And, as I’ve mentioned quite a few times on this blog, I managed to get a ‘proper’ (as in actually being an employee with actual job advancement prospects and everything) job last July, a year earlier than I had hoped for. So when academic year 2011-12 started, I didn’t pick up anymore tuition clients but I still had M, well M’s exams start in a few days, he doesn’t need me anymore, so good luck M and yay me, as of tonight, no more traipsing out in the cold, wet and dark (please no one remind me I still have to do that for ballet lessons, I’m living in dreamland right now), no more of the dreaded prepping and just one job, one’s enough*.

So, I am of course grateful that due to earlier career decisions that at the time didn’t seem to work out to well, they enabled me as I became a mother to be in a position to do this work for the last 6 years, as it enabled me to continue to be a stay at home mum, something that for me personally was important and for the family practically, specially when Boy Lacer was younger, was vitally important (as I still can not see how I could have juggled an ASD preschooler with a normal job and childcare). But I sincerely hope that I never have to do that type of work again, as I love my main, now only, part time job and can see a long term career in it. But if necessary the tuition will still be there to fall back on.

So although no more traipsing out in the cold and dark (I know, I keep mentioning that part, bet you can’t guess which part I really hated the most), I am still working evenings, as it’s the nature of the job I do now (and early mornings) but I count my lucky stars that I’m still working a job where I can still fit in work and be there for all the childcare, at least during the week days anyway.

So, what to do with all ‘this’ time (she laughs), actually with only one client this academic year, the main part time job has taken the vast lion’s share of my time for some time, so not much difference (and the shift pattern for my job is already altering so I can work a longer shift on Thursday nights, the night I used to see my client). But no more prepping or marking will be a big change, although I won’t miss it, I will miss my last link with my past science career (up until my current job, all my jobs as an adult have been science related). But no prepping time does mean that if I want to find the time to sit down and write it won’t have to be about ionic equations or soy sauce manufacture, so maybe writing of other forms may come back, no pressure.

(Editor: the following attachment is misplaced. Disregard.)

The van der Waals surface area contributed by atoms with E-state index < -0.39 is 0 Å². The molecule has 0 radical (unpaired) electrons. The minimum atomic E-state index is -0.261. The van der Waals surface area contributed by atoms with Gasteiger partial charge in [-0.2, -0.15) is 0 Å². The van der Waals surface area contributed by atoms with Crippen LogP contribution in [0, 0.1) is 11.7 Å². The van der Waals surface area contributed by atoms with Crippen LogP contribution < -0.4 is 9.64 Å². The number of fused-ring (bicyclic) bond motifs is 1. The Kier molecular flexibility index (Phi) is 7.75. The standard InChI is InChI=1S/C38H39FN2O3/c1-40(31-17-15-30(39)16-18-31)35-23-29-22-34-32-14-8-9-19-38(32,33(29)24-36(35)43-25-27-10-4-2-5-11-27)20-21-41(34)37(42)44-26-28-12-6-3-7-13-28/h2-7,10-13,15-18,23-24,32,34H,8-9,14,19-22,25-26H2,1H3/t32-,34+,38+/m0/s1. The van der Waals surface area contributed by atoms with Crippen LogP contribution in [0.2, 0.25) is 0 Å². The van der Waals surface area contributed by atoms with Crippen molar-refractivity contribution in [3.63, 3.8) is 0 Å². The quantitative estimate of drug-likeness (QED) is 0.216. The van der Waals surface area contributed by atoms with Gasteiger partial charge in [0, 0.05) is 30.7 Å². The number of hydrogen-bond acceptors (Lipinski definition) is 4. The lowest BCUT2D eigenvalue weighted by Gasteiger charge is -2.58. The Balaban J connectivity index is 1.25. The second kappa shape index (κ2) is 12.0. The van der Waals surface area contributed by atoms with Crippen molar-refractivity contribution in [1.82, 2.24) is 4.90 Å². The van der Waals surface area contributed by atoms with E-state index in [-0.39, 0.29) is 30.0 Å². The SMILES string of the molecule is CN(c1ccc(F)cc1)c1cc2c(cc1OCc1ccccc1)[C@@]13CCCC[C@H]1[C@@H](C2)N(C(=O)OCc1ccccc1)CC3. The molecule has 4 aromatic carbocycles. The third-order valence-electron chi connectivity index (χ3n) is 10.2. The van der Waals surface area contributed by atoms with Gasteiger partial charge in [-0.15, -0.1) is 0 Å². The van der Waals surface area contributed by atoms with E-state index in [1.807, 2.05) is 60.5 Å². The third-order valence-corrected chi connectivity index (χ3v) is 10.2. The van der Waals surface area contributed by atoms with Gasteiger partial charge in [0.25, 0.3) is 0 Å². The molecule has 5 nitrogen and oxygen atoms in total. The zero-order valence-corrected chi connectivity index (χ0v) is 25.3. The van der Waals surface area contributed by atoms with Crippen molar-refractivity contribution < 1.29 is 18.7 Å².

*you know my Etsy shop may just start having a bit more stock in it …. eventually.

PS Above picture is my May embroidery journal piece (my own design, it did look better when I initially drew it on my iPad, but I use the Paper app, that makes everything look good). I thought it appropriate for someone finally quitting^ teaching (hopefully) for good.

^ There will be a good chance, *ahem* that I’ll be teaching a series of embroidery classes in June, so ummm, not really quitting.

Advertisements

Leave a Reply

Fill in your details below or click an icon to log in:

WordPress.com Logo

You are commenting using your WordPress.com account. Log Out / Change )

Twitter picture

You are commenting using your Twitter account. Log Out / Change )

Facebook photo

You are commenting using your Facebook account. Log Out / Change )

Google+ photo

You are commenting using your Google+ account. Log Out / Change )

Connecting to %s